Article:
Pros and Cons of Rental Licensing in Wausau

 

Another week has gone by, and it has been a pretty good one.  Although the Woodchucks dropped a couple of games early in the week (as well as having a bench-clearing brawl inWisconsin Rapids, which there truly is no excuse for), we did have a big win at their last home game.  Tonight is another home game, and in addition to it being mini-bat night, the Fred Mueller Organization of the Night is Junior Achievement, which is something that I have been involved with for 11 years now.

 

Before the rains hit on Monday, I got all of my lawns mowed except for three.  This was a pretty good accomplishment considering last time, it took me nearly a week to get all of my lawns done.  I am hoping the rains stop tomorrow so I can get those last three lawns done on Friday.  I can then spend the entire day on Saturday mowing my lawn.  It normally takes about 3 hours to do my lawn, but I really need to bag it, and as thick as the lawn has been, I am guessing it will be a full 8 hours or so on the tractor this weekend.

 

We also rented out a townhouse, and have a very strong lead for a duplex and aWausauapartment that I am hoping to get applications back on before the end of the week.  So, as weeks go, this one was okay.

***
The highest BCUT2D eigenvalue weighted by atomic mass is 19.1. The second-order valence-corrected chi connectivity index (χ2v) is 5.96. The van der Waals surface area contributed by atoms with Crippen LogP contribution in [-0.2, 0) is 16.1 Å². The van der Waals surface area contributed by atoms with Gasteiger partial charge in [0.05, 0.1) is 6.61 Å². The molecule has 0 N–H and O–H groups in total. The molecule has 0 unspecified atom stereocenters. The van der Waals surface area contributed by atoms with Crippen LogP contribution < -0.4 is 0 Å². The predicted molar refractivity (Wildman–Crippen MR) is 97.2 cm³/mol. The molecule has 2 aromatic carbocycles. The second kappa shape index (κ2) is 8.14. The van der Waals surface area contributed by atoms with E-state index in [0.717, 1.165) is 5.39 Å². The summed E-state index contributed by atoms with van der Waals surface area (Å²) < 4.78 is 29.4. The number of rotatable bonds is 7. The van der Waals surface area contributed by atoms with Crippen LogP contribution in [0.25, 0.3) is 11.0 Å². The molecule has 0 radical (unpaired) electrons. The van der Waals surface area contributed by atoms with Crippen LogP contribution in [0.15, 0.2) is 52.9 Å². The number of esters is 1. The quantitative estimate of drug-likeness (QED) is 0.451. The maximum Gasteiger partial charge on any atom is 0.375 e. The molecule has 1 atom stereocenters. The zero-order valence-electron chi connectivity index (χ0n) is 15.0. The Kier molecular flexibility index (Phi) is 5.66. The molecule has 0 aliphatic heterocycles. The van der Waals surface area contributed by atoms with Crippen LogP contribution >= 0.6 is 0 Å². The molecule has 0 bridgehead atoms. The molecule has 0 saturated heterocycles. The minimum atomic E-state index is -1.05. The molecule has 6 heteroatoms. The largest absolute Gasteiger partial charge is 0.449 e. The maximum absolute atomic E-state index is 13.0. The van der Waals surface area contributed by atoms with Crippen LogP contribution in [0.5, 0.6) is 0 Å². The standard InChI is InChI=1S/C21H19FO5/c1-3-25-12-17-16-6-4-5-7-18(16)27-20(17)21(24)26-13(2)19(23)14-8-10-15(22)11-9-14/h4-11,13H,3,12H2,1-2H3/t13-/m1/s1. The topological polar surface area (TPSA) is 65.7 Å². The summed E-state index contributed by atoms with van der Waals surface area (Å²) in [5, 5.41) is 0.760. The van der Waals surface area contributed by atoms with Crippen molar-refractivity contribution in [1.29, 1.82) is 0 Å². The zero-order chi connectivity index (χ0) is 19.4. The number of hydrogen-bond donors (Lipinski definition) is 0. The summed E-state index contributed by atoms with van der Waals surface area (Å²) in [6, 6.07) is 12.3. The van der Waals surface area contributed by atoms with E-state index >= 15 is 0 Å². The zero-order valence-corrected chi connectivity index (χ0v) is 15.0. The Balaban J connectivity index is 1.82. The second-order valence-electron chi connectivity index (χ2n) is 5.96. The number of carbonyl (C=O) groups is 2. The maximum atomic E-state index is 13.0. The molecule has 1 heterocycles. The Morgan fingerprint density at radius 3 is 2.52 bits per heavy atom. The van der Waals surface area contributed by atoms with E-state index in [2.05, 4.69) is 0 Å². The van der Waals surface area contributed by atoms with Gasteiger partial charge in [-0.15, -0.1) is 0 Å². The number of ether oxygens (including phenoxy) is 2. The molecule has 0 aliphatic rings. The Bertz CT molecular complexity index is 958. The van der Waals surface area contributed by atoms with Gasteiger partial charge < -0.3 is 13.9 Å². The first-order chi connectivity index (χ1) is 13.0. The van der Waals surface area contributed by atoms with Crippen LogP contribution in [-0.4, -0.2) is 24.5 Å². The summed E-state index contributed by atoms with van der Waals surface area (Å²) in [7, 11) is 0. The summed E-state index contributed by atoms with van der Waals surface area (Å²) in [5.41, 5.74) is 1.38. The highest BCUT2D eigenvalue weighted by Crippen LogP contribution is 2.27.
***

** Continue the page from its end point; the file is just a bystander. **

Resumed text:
Yesterday morning I was in class.  The UW Extension’s Rent Smart for Professionals program presented by Attorney Andrew Schmidt was yesterday, and I always attend these.  He takes a number of questions, which I will often borrow for my radio show.  Plus, every now and then I learn something as well.  Most of today’s Dr. Rent Radio Show will cover items that came up in that class.

 

Our main topic has to do with eviction notices.  If you are a tenant, and you get a 5-Day eviction notice, how much time do you really have to move?  As always, before the topic we cover questions.  Questions this week include if you are breaking up with your boyfriend or girlfriend that you let move in with you, can you just throw them out or do they need some kind of notice?  What should a tenant do when the presence of mold is making their apartment uninhabitable?  If the pipes freeze and break in the winter, is this a landlord problem or a tenant problem?  And, a question that didn’t come from the class ties in a little bit with what we talked about a few weeks ago when it comes to carpeting.  A tenant moved out and was told by the landlord at that time that things “looked pretty good.”  20 days later, the tenant gets a bill to replace two rooms of carpeting, can they do this?